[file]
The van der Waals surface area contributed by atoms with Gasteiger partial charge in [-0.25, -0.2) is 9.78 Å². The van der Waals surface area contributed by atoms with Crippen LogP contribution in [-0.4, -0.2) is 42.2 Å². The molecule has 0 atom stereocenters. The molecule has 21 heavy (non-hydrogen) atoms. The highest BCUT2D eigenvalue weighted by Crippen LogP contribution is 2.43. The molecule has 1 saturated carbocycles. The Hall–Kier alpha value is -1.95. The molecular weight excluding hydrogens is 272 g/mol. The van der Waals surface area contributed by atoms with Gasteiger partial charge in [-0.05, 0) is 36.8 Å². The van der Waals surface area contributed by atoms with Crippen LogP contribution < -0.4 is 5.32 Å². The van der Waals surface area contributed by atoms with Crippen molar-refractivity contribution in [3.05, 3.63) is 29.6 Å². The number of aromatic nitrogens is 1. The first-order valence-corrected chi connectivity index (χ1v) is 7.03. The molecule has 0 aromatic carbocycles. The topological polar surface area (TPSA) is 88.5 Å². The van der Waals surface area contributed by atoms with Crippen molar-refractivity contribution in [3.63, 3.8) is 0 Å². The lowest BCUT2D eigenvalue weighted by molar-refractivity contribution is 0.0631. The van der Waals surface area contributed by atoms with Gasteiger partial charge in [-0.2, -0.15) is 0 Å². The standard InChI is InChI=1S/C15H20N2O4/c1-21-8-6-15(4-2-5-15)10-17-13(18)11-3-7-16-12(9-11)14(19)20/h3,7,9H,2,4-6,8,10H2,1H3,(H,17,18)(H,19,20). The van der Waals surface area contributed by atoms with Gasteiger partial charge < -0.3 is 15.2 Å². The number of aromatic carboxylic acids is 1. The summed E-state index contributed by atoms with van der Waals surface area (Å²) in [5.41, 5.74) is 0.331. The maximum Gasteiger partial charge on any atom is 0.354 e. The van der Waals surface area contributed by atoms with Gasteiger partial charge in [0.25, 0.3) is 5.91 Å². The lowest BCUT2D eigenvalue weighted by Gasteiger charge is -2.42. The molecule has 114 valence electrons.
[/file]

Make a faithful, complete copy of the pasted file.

The van der Waals surface area contributed by atoms with Gasteiger partial charge in [-0.25, -0.2) is 9.78 Å². The van der Waals surface area contributed by atoms with Crippen LogP contribution in [-0.4, -0.2) is 42.2 Å². The molecule has 0 atom stereocenters. The molecule has 21 heavy (non-hydrogen) atoms. The highest BCUT2D eigenvalue weighted by Crippen LogP contribution is 2.43. The molecule has 1 saturated carbocycles. The Hall–Kier alpha value is -1.95. The molecular weight excluding hydrogens is 272 g/mol. The van der Waals surface area contributed by atoms with Gasteiger partial charge in [-0.05, 0) is 36.8 Å². The van der Waals surface area contributed by atoms with Crippen LogP contribution < -0.4 is 5.32 Å². The van der Waals surface area contributed by atoms with Crippen molar-refractivity contribution in [3.05, 3.63) is 29.6 Å². The number of aromatic nitrogens is 1. The first-order valence-corrected chi connectivity index (χ1v) is 7.03. The molecule has 0 aromatic carbocycles. The topological polar surface area (TPSA) is 88.5 Å². The van der Waals surface area contributed by atoms with Crippen molar-refractivity contribution in [3.63, 3.8) is 0 Å². The lowest BCUT2D eigenvalue weighted by molar-refractivity contribution is 0.0631. The van der Waals surface area contributed by atoms with Gasteiger partial charge in [-0.2, -0.15) is 0 Å². The standard InChI is InChI=1S/C15H20N2O4/c1-21-8-6-15(4-2-5-15)10-17-13(18)11-3-7-16-12(9-11)14(19)20/h3,7,9H,2,4-6,8,10H2,1H3,(H,17,18)(H,19,20). The van der Waals surface area contributed by atoms with Gasteiger partial charge < -0.3 is 15.2 Å². The number of aromatic carboxylic acids is 1. The summed E-state index contributed by atoms with van der Waals surface area (Å²) in [5.41, 5.74) is 0.331. The maximum Gasteiger partial charge on any atom is 0.354 e. The van der Waals surface area contributed by atoms with Gasteiger partial charge in [0.25, 0.3) is 5.91 Å². The lowest BCUT2D eigenvalue weighted by Gasteiger charge is -2.42. The molecule has 114 valence electrons.